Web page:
Another cool app is Paste — a clipboard manager for Mac and iOS. You can access it any time and pick up a clipboard item that you haven't saved somewhere else but still want to use.

Patrick Layer, Head of Growth at Backbase, Founder of Layer & Company:

No meetings in the morning (My post-productive time). I mostly schedule recurring syncs for the afternoon between 1-4 pm. Also, try to move away from back-to-back "briefing" meetings, and focus on email for short updates.

I also discovered walking meetings as super helpful in the last couple of months. Call each other on the phone and walk both outsides for a walk — this works wonders! Try to keep 1-2 days free of meetings (Mostly Tuesday and Friday for me).

Best Time App —  Self-control for Mac is a lifesaver. This app blocks your own access to distracting websites, your mail servers, or anything else on the Internet. No more 9Gag, Reddit, Linkedin, or anything else.

Reflection and thinking

The organization of thoughts and opinions is essential to remaining productive and efficient in the workplace. How to organize thoughts and ideas? Here is what the experts say.

Photo by Katerina Jerabkova / Unsplash

Alex Pisarevsky, founder of Epic Growth:

Day one App is a wonderful app to organize your thoughts. It is a fantastic feature to see what you wrote a year ago on that day. So I moved my diary there. It is just $35 per year, and it is worth each cent -the App is very convenient and user-friendly.


Ilya Tregubov, Director of Product Operations PandaDoc:

Google forms for reflection. One of the simplest reflection tools is custom Google Forms. By the way, on iOS it is very convenient to place links to these forms directly on the main screen.

For example, every morning I run the form "reflection in the morning" in which there are several questions:

1) How easily did I wake up?

2) How many hours did I sleep?

3) Mood level

4) Energy level

5) Focus level

I regularly check my mood, energy, and focus to understand how certain events in my life, long-term and short-term, affect me.

The main tool for my productivity is Things 3. There is an inbox for any thoughts, backlogs for personal and work projects, weekly plans, and regular tasks-reminders.

I also love using Things to gratify myself and make life easier in the future. For example, suppose I need to launch an eNPS questionnaire within the company in the middle of the next quarter. In that case, I will make a copy of the questionnaire in advance, correct the description for the particular month, create a Things-task with an inscription from the past and add a link to the finished questionnaire and a short description inside. It takes a couple of minutes. Still, in a few months, a task that is completely ready for launch will pop up, and it will make me smile.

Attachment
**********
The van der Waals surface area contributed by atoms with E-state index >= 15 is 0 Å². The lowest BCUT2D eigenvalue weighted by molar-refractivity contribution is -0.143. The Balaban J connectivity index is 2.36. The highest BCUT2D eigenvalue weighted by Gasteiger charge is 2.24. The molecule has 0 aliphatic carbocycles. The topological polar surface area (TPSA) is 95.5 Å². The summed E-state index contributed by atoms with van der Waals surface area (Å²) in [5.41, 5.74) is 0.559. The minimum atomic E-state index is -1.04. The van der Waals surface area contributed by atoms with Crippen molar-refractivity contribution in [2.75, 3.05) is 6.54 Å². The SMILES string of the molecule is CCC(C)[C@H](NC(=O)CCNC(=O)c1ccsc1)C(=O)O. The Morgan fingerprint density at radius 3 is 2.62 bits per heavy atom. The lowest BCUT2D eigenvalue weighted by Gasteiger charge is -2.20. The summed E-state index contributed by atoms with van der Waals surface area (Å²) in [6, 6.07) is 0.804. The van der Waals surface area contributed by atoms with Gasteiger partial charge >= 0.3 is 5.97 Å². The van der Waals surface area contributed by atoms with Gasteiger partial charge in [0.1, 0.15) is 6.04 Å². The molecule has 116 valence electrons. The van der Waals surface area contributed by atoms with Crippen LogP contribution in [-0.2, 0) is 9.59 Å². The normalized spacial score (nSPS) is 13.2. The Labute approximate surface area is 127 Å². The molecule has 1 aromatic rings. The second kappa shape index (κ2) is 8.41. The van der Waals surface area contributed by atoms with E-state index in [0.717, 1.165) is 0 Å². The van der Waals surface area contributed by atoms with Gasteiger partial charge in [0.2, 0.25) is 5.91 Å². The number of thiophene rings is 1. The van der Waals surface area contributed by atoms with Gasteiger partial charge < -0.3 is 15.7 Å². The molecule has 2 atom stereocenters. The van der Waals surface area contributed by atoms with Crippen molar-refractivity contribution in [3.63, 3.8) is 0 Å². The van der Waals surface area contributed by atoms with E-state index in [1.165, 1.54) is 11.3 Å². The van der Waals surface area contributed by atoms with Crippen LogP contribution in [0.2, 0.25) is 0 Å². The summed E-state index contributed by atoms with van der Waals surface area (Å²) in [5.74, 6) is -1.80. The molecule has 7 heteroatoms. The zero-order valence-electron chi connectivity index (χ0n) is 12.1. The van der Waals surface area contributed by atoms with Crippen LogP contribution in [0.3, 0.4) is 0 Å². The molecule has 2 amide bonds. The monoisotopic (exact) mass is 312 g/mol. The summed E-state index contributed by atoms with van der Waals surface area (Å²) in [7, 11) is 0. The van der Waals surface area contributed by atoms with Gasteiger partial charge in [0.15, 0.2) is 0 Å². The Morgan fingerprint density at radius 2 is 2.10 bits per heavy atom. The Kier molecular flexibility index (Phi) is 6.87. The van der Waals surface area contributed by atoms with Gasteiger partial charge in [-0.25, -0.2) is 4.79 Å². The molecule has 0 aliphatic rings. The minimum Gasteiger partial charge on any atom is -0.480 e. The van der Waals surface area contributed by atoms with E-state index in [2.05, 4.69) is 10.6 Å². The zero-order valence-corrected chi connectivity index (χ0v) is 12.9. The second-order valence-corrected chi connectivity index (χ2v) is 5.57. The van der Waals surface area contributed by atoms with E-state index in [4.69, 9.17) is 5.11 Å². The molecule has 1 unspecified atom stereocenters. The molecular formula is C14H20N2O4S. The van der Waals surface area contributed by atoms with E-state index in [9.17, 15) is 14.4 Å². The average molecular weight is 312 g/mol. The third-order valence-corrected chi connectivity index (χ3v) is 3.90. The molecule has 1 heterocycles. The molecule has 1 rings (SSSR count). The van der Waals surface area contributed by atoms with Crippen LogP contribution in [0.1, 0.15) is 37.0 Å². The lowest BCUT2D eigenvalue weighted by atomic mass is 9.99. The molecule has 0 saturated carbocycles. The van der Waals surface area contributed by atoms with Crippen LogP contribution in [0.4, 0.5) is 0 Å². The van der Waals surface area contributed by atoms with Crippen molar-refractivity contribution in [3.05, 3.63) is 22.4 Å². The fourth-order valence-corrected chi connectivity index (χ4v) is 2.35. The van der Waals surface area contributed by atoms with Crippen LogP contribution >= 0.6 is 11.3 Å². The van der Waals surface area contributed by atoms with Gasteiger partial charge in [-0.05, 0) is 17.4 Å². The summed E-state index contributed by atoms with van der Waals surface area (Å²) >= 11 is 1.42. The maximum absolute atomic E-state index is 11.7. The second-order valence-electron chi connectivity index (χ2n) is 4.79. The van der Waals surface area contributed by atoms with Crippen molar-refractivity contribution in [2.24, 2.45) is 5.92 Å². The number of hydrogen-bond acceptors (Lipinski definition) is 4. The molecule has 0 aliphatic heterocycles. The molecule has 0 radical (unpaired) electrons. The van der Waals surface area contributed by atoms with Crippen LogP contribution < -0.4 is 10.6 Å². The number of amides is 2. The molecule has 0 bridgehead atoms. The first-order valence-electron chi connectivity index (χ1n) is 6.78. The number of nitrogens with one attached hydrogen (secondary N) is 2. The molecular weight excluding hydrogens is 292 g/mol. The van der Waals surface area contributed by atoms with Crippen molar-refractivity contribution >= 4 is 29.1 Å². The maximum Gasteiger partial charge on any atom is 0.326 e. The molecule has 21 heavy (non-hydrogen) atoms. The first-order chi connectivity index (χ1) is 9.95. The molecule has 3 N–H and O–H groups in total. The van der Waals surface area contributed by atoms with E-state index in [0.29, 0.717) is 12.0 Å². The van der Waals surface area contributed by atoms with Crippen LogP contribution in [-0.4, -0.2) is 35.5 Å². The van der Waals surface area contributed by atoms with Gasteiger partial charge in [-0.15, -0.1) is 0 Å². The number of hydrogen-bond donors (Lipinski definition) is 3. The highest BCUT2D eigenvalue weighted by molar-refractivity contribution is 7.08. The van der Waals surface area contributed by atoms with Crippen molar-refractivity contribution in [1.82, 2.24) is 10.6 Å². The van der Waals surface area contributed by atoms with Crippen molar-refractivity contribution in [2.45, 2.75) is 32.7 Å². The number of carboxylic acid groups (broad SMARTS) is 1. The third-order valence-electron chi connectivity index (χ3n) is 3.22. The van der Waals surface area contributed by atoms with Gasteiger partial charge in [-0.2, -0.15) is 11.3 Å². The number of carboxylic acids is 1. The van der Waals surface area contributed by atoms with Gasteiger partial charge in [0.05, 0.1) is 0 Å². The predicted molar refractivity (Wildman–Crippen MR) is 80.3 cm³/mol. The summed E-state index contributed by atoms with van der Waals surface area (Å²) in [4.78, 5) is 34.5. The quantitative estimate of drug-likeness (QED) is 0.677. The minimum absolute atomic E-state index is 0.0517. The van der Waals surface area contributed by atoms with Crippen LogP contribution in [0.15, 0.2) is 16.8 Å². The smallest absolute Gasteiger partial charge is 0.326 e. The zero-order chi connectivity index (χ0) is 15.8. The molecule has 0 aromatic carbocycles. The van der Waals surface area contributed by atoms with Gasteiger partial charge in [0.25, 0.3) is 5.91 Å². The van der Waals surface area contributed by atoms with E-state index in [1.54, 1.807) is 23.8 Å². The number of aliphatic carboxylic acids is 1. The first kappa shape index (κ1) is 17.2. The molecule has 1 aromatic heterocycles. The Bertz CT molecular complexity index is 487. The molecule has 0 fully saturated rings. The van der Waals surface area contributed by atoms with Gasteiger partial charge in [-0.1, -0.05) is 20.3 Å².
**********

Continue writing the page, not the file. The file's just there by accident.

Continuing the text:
Kinga Asbóth, Product Manager at Spotify:

Something that I've found really useful in a distributed-first world is to set up an "operating manual".

This is a description of how you prefer to work, what are the things that motivate you, how do you prefer receiving information and feedback. It is helpful for your stakeholders and team to get to know you, especially now that in-person and casual chats are harder or not happening at all.

It's also equally important that you know these things about yourself, that you are transparent and sincere about your communication and behavior at work, and can work towards closing the gaps where needed. This manual can be a doc or an infographic that you can link to your slack profile/internal emails, etc.

Alex Pisarevsky, founder of Epic Growth:

Day one App. It рhas a super cool feature to see what you wrote a year ago on that day. It is just $35 per year and it is worth each cent. The app is really handy.

Organizing content

When there is a lot of content and you are pressed for time to study them, you can follow these steps to manage readings.

Scrabble tiles and smartphone. 
More awesome freebies here: https://firmbee.com/freebiesun
Photo by Firmbee.com / Unsplash

Viktoria Kharlamova, Growth Product Manager Miro:


Pocket is a web service for saving articles and videos from the Internet to study them later. There is an easy-to-use extension for Google Chrome and Safari: one click and an article is in your Pocket.

I save there all the useful articles and resources that I do not have time to read during the week, and then I allocate 1.5-2 hours every Saturday to go through them. The main thing is to regularly set some time to study those materials and not turn your Pocket into a dump!

Work-life balance

The right way to rest and recharge energy.

Photo by Yasmina H / Unsplash

Alexandra Lung, CPO at Signaturit:

As I am working remotely most of the time, I make sure I schedule lunch outside at least twice a week and I also search for co-working cafes where I can work from time to time. It's important for me to change the setting and get some breaks outside of the house. When I don't have enough time to have lunch outside of the house, I try to take at least a few minutes doing something non-work-related during the lunch break, like playing piano for a few minutes for example.

Ilya Tregubov, Director of Product Operations PandaDoc:

"Get up and go out." A simple life hack that I began to apply for myself in the morning. For me, it means that in the morning, after waking up, I get up, put on my sports uniform, and go outside, only just after washing my face. First, walk for some time, and then I move on to jogging. Since the whole ritual is packed in just two words, it is much easier to explain to yourself what to do in the morning.


Thank you for reading the article, we hope you could find something that works for you!

Some experts that shared their tips and tricks are going to speak at Epic Growth SUMMIT. Get your FREE ticket and join this must-attend event for growth professionals from the comfort of your home.